Groupon, the pioneer in subscription-based online deals, has investors wondering if it can keep the upward climb going when it comes to growth. The 4-year-old company has lost momentum, making it hard for the premiere online deals service to keep its top spot.
Groupon’s shares fell below $3 for the first time on Thursday. Last year, the company lost $54.2 million, or 18 cent per share. CEO Andrew Mason said weakness in Europe counteracted the Chicago-based company’s “solid performance in North America” in the third quarter of this year, according to the Associated Press.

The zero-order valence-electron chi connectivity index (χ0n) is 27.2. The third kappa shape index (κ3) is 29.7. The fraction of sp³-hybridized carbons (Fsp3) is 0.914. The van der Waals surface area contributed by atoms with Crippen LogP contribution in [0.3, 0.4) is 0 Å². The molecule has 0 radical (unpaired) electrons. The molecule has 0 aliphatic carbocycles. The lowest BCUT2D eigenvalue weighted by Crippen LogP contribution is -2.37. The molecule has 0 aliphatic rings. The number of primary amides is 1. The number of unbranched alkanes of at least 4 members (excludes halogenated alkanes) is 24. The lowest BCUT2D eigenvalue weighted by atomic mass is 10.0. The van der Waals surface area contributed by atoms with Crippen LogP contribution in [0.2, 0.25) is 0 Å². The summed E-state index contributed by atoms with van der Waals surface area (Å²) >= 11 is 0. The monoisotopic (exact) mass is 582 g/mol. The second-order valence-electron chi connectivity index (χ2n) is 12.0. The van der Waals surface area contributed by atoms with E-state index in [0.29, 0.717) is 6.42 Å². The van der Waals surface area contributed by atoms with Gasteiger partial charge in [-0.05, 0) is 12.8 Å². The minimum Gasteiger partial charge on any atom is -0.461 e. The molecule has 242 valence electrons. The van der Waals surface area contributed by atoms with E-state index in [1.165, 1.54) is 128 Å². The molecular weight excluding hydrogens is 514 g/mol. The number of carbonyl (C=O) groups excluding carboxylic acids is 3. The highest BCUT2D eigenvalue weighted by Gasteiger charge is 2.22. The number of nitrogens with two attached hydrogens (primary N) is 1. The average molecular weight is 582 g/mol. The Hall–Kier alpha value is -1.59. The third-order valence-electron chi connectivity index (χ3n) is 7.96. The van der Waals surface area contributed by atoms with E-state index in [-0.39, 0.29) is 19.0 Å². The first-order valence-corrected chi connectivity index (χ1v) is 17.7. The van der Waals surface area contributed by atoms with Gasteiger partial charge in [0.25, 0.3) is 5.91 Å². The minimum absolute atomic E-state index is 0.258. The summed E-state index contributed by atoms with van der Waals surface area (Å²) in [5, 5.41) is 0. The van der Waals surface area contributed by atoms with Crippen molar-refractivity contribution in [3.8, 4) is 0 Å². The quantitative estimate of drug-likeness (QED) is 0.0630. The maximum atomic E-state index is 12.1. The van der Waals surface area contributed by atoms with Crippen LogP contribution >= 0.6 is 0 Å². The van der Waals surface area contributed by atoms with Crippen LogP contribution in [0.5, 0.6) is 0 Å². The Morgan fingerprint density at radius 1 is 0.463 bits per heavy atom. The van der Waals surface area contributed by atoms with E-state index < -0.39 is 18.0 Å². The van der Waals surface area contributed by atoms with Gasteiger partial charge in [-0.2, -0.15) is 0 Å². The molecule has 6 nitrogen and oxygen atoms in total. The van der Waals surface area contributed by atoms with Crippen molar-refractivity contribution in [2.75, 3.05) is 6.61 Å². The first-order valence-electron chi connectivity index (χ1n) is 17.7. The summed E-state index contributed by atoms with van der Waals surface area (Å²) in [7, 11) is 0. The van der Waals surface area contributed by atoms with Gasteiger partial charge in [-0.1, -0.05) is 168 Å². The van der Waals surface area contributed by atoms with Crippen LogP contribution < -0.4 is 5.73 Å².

At the company’s peak in 2010, Google was rumored to be willing to pay $6 billion to purchase Groupon. But since going public last November at $20 per stock, the company has lost 85% of the initial value and is estimated to be at around $2.5 billion today.
Still, Groupon isn’t giving up just yet. The company’s initial success paved the way for a number of copycat sites like Living Social, Amazon Local and Google Offers and currently has 37% more users than it did a year ago with 39.5 million customers. But Groupon is fully aware it will have to make drastic changes to keep its sinking ship afloat.